Iowa wildflower Wednesday: Allium canadense (Wild onion or Wild garlic)

Lora Conrad lives on a small farm in Van Buren County.

Allium canadense is known by many common names: wild garlic, meadow garlic, wild onion, Canadian onion.

Whatever name you use, this wild Allium is the one you are most likely to find in Iowa. It is not a ramp and not a nodding onion. Several other wild Alliums are native to Iowa (including Allium stellatum, which is also called wild onion), but those are not very common.

This map from the Biota of North America Program (BONAP) shows the native range of Allium canadense in Iowa.

Illinois Wildflowers describes its habitat preference as follows:

Habitats include moist to mesic black soil prairies, upland and floodplain woodlands, moist meadows near rivers and woodlands, thickets, banks of streams, thinly wooded bluffs, abandoned fields, pastures, areas along railroads, roadsides, and waste areas. Wild Garlic has low fidelity to any particular habitat; it is often observed in degraded prairies and woodlands. This plant doesn’t compete well against taller forbs, such as Canada Goldenrod (Solidago canadensis), preferring areas with less ground cover.

Several factors help identify Allium canadense, which is a native perennial. First, the leaves are flat, grass-like, and may be as long as or longer than the flowering stem.

Here is a plant (without the bulb, which broke rather than leave the dry earth) which shows this relationship.

This feature means that in the spring, Allium canadense can be lost among the larger leaved lush growth of May:

The next picture shows the plant as it begins to develop a capsule on the end of the round straight stem (only one per stem). The capsule is formed by the thin bracts that encase the flower and/or bulblets.

As they mature, they enlarge, and the bumps of the little bulblets under the paper-thin skin are apparent.

Even so, these enlarging capsules and the stems and leaves are often hid among the other foliage of the woodland area where I spotted these plants. They grow best in the walking lane, where they had less competition. I found about 50 scattered plants in this area of Van Buren County.

A second key to its identification is that Allium canadense makes many more little bulblets than flowers. Here is an enlarged capsule that has not yet opened.

Here is an enlarged view of a capsule where the thin bracts have been peeled back showing the bulblets. The bracts dry to a light brown.

Now here is what proved to be very elusive—a single flower on a stem along with the bulblets. In this entire little patch, I found only two flowers. The plants would likely produce more flowers in a sunnier location. The flowers are white with a bit of pink. Each flower has six sepals, six stamens, and a light green ovary with a style.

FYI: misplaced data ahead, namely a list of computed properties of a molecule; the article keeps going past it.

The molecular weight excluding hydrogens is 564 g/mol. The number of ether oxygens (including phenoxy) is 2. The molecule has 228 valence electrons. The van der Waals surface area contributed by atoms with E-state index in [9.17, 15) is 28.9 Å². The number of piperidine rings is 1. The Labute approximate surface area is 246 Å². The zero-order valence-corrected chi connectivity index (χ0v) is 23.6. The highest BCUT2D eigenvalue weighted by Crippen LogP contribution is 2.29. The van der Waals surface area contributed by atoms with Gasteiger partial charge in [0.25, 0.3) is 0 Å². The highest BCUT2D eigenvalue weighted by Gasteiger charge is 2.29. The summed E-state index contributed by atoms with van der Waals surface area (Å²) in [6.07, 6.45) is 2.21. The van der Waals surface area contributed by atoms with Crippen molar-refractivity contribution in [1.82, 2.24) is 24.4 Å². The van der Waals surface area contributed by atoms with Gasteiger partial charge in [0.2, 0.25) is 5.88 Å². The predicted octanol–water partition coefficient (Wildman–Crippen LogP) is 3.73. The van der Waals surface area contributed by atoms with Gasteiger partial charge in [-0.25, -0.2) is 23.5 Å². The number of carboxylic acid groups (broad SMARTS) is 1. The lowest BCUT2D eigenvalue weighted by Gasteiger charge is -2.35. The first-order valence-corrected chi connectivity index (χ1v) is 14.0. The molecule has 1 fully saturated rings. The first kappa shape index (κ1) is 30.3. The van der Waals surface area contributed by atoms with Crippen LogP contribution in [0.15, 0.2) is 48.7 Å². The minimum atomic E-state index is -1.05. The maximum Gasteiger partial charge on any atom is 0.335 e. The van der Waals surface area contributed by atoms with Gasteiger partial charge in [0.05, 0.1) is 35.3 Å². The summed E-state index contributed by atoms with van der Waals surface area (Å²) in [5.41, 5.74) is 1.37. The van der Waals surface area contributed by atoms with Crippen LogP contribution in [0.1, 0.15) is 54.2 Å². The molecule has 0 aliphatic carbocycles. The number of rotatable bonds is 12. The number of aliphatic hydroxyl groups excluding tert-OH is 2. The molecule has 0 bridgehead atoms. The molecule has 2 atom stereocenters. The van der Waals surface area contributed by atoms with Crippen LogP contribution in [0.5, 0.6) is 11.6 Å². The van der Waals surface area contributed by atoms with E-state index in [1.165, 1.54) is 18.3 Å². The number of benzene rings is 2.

The flower will form a small seed pod with about three seeds in it. The plant can reproduce from either the little bulblets or the seed.

Another tip for identification: when you bruise any part of this plant, you will smell the distinct odor of Allium. Its small roots (which I failed to photograph) are edible.

The plant, especially the open capsules, attract many different flies and bees, listed on the Illinois Wildflowers site.

The next two photos show some of those pollinators.

Now that you have learned to identify Allium canadenseis it wild onion or wild garlic? When it comes to common names, many authors provide no clarity. The clearest differentiation found was in the Missouri Botanical Garden description.

That site defines wild garlic as Allium vineale and reserves the term wild onion for Allium canadense. Allium vineale has round hollow leaves and is sometimes called field garlic. However, the Illinois Wildflowers site refers to Allium candense as wild garlic. So, once again common names prove confusing.

Now for a bit of other useful information about this plant and its closely related Allium family members.

  • Humans can eat the bulbs of these plants, but they are not as desirable as ramps. Consuming too much can cause stomach upset.
  • When cows eat these plants, the milk develops an oniony or garlicky flavor and cannot be used commercially. When I was a child and our milk cow had done this, we were told to take a bite of raw onion first. Then we would not notice the smell or taste of the milk. This I did, and the trick worked—but that did not go so well at breakfast.
  • Rabbits and deer dislike the strong odor and taste, so gardeners can cultivate these near desirable plants to help deter damage from deer and rabbits.

Is it or is it not invasive? At least three states consider this species invasive, per the website Both Illinois and Missouri classify it as a noxious weed, and so do several other states east and south of Iowa, as shown in the BONAP map above.

However, in Iowa and more northern states in the Midwest, Allium canadense has not yet been a significant problem. The Missouri Botanical Garden site offers advice for controlling its spread, if needed.

Here in Van Buren County, there is only a small amount of it, so this species is an interesting curiosity.

Marketmade Styles – hello from the saved content!

Tags: Wildflowers

About the Author(s)

Lora Conrad

  • Thanks for this photo essay about a beautiful little flower

    I really like Allium canadense. Maybe a better common name for it would be prairie garlic. I haven’t seen it behaving like an invasive.

    Unfortunately, the same is not true for the non-native Allium vineale, which I’m seeing more often in my area. A. vineale doesn’t begin to compare with the really bad invasives like crown vetch, but it’s a species to keep an eye on.